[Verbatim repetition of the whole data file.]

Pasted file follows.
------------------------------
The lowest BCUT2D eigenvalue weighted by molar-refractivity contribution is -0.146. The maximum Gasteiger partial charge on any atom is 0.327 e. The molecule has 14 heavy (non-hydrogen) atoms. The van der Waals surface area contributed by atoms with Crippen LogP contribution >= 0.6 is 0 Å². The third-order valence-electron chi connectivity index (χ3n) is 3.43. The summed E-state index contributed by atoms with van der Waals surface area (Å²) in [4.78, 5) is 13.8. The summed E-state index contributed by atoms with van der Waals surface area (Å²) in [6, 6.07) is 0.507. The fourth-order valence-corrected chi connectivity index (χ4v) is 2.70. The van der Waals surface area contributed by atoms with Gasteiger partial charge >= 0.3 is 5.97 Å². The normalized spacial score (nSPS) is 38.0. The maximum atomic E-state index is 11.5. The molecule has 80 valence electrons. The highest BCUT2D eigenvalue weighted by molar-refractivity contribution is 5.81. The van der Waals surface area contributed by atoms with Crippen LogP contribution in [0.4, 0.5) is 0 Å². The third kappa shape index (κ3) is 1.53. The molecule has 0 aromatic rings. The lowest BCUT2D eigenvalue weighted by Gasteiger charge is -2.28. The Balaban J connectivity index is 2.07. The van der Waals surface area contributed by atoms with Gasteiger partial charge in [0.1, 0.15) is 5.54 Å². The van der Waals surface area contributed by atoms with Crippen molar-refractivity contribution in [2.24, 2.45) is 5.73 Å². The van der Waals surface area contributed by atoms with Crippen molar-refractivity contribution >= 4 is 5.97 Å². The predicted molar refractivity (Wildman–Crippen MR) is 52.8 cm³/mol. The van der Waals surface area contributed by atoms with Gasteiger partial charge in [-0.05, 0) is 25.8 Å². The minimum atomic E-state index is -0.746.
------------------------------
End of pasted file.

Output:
The lowest BCUT2D eigenvalue weighted by molar-refractivity contribution is -0.146. The maximum Gasteiger partial charge on any atom is 0.327 e. The molecule has 14 heavy (non-hydrogen) atoms. The van der Waals surface area contributed by atoms with Crippen LogP contribution >= 0.6 is 0 Å². The third-order valence-electron chi connectivity index (χ3n) is 3.43. The summed E-state index contributed by atoms with van der Waals surface area (Å²) in [4.78, 5) is 13.8. The summed E-state index contributed by atoms with van der Waals surface area (Å²) in [6, 6.07) is 0.507. The fourth-order valence-corrected chi connectivity index (χ4v) is 2.70. The van der Waals surface area contributed by atoms with Gasteiger partial charge >= 0.3 is 5.97 Å². The normalized spacial score (nSPS) is 38.0. The maximum atomic E-state index is 11.5. The molecule has 80 valence electrons. The highest BCUT2D eigenvalue weighted by molar-refractivity contribution is 5.81. The van der Waals surface area contributed by atoms with Crippen LogP contribution in [0.4, 0.5) is 0 Å². The third kappa shape index (κ3) is 1.53. The molecule has 0 aromatic rings. The lowest BCUT2D eigenvalue weighted by Gasteiger charge is -2.28. The Balaban J connectivity index is 2.07. The van der Waals surface area contributed by atoms with Gasteiger partial charge in [0.1, 0.15) is 5.54 Å². The van der Waals surface area contributed by atoms with Crippen molar-refractivity contribution in [2.24, 2.45) is 5.73 Å². The van der Waals surface area contributed by atoms with Crippen molar-refractivity contribution >= 4 is 5.97 Å². The predicted molar refractivity (Wildman–Crippen MR) is 52.8 cm³/mol. The van der Waals surface area contributed by atoms with Gasteiger partial charge in [-0.05, 0) is 25.8 Å². The minimum atomic E-state index is -0.746.